Talking Comics with Tim | Dustin Harbin

Diary Comics 1

Diary Comics 1

Dustin Harbin is a cartoonist who considers his craft and the comics industry from a pragmatic vantage point. I say pragmatic, because, to be perfectly honest, the first few questions I fired at Harbin were skewed a tad negative, completely on my end. I think it’s to his credit that rather than going the easy, negative or defensive routes, he offered nuanced, yet candid responses to my questions. We dispensed with those questions fairly quickly and from there got into the meat of why I wanted to talk to him: his ongoing work as letterer of the relaunched Matt Fraction/Gabriel Ba & company’s Casanova (Icon/Issue 4 set to come out on October 13) as well as his own Diary Comics #1 (Koyama Press) [48 pgs | b&w w/ color covers, endpapers {$6 ($10 w/sketch)}], which premiered at SPX. Harbin describes Diary Comics 1 as “this–THIS!–is your opportunity to splash on in to six months of one dull dude’s life, as originally seen in the daily DHARBIN! diary comic. Covering topics including girls, dharbins, other girls, more dharbins, depressions, some conventions, more depressions, tons more dharbins, AND MUCH MORE!!” On the con front, Harbin will be at APE this month (October 16-17), then BCGF in Brooklyn in December. My thanks to Harbin for indulging my questions.

Tim O’Shea: Is it me, or judging by recent tweets, are you pulling the kid gloves off in terms of your opinions since you are no longer a HeroesCon official?

Dustin Harbin: Haha, well while not being part of the public face of something besides myself DOES free me a little bit opinion-wise, I think I’ve always been fairly vocal about my disgust with some of the crappier blog sites out there. Not working for HeroesCon just means that I don’t have to worry about it reflecting on Shelton Drum. That dude is super-friendly, he would never publicly run something down, he’s too classy, unlike me.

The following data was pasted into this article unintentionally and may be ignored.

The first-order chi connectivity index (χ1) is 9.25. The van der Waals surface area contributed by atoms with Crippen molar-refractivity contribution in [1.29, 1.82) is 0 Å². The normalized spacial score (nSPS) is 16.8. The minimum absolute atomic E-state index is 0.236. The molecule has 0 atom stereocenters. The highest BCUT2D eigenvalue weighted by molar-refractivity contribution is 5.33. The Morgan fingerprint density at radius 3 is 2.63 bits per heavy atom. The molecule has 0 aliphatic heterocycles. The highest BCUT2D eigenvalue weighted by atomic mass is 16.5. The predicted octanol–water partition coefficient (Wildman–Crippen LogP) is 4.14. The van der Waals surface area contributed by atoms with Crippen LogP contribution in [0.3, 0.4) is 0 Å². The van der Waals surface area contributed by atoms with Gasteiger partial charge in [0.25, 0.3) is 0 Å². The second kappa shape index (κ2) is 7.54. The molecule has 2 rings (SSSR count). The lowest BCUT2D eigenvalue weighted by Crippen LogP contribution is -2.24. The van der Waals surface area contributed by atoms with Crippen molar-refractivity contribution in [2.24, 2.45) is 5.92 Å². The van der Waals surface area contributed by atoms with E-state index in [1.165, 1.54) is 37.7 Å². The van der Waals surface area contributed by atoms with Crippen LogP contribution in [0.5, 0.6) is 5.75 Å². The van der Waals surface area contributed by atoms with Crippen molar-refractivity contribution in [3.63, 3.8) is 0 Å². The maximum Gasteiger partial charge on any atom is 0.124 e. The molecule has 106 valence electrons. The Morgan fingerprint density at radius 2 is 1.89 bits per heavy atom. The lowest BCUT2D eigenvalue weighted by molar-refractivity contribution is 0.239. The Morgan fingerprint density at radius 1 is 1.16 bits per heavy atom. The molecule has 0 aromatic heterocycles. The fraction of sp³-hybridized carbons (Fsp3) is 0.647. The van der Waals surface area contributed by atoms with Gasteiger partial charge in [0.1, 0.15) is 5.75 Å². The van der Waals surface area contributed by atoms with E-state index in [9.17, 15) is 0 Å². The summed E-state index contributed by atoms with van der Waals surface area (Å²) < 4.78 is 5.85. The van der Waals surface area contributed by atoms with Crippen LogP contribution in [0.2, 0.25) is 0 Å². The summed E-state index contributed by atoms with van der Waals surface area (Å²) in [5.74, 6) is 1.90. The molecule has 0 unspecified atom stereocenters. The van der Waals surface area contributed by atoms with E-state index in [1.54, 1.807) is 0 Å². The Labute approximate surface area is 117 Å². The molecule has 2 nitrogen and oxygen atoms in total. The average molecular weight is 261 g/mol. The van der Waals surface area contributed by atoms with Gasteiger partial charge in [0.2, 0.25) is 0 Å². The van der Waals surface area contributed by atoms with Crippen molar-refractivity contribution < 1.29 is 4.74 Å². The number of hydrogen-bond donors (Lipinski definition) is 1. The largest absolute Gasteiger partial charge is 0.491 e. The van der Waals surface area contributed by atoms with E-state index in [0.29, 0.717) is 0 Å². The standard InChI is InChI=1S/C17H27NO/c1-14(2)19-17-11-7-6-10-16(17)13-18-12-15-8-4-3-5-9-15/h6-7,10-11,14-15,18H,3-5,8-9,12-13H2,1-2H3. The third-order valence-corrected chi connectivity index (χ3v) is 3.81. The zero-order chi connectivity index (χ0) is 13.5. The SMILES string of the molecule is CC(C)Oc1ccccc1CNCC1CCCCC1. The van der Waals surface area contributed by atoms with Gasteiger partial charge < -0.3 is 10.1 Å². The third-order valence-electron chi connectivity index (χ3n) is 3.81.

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Everyone’s a Critic: A roundup of comic book reviews and thinkpieces

Hiroyuki Takei's Butsu Zone

Hiroyuki Takei's Butsu Zone

Manga: It’s a Jason Thompson hat trick: The prolific editor and writer, and the author of Manga: The Complete Guide, has three recently published articles, and all are worth a look: At comiXology he sings the praises of Shaman King creator Hiroyuki Takei; at Anime News Network, he writes about the classic manga The Rose of Versailles, which tells the story of Marie Antoinette and her cross-dressing bodyguard; and at io9, he looks at five sexually twisted manga.

Roundtable: The Savage Critics get together to discuss Dan Clowes’s Wilson, and how much they resemble (or don’t resemble) the title character.

Art comix: Paul Gravett talks to John Broadley about his hand-crafted graphic mini-comics woven around bits and pieces that he finds at his day job at a clipping service.

Advice: Lauren Davis looks at a couple of diary comics and notes the importance of having some sort of overarching theme.

Criticism: Kate Dacey, chronicles the seven deadly scenes of reviewing—and admits she has committed a few herself.

Timing: David Welsh discusses the sometimes unexpected pacing in One Piece, noting that lead character Luffy achieves one milestone on the way to becoming King of the Pirates in just a chapter, rather than a volume.

Snark: Chris Eckert retells Identity Crisis from the culprit’s point of view. Warning: Spoiler!

Conversation: Translator Jocelyn Allen, blogger Deb Aoki, retailer Christopher Butcher, and editors Erik Ko, Dan Nadel, and Ryan Sands got together at TCAF for a panel on indie manga, and Deb has the transcript for your reading pleasure.